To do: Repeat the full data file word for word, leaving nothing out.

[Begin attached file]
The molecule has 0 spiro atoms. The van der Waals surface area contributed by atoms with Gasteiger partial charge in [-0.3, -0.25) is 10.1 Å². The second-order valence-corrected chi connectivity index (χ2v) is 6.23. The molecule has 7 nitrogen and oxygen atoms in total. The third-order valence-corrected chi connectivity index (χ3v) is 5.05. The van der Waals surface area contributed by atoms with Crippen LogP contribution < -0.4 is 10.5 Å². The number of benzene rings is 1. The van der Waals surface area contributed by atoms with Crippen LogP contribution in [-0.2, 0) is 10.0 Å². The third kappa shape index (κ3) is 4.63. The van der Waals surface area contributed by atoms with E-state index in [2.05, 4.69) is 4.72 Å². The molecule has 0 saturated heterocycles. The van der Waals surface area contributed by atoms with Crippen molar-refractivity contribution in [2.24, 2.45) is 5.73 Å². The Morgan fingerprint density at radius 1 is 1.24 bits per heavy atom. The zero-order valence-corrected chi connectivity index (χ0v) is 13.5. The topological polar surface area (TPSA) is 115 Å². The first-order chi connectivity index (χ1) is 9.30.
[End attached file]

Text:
The molecule has 0 spiro atoms. The van der Waals surface area contributed by atoms with Gasteiger partial charge in [-0.3, -0.25) is 10.1 Å². The second-order valence-corrected chi connectivity index (χ2v) is 6.23. The molecule has 7 nitrogen and oxygen atoms in total. The third-order valence-corrected chi connectivity index (χ3v) is 5.05. The van der Waals surface area contributed by atoms with Crippen LogP contribution < -0.4 is 10.5 Å². The number of benzene rings is 1. The van der Waals surface area contributed by atoms with Crippen LogP contribution in [-0.2, 0) is 10.0 Å². The third kappa shape index (κ3) is 4.63. The van der Waals surface area contributed by atoms with E-state index in [2.05, 4.69) is 4.72 Å². The molecule has 0 saturated heterocycles. The van der Waals surface area contributed by atoms with Crippen molar-refractivity contribution in [2.24, 2.45) is 5.73 Å². The Morgan fingerprint density at radius 1 is 1.24 bits per heavy atom. The zero-order valence-corrected chi connectivity index (χ0v) is 13.5. The topological polar surface area (TPSA) is 115 Å². The first-order chi connectivity index (χ1) is 9.30.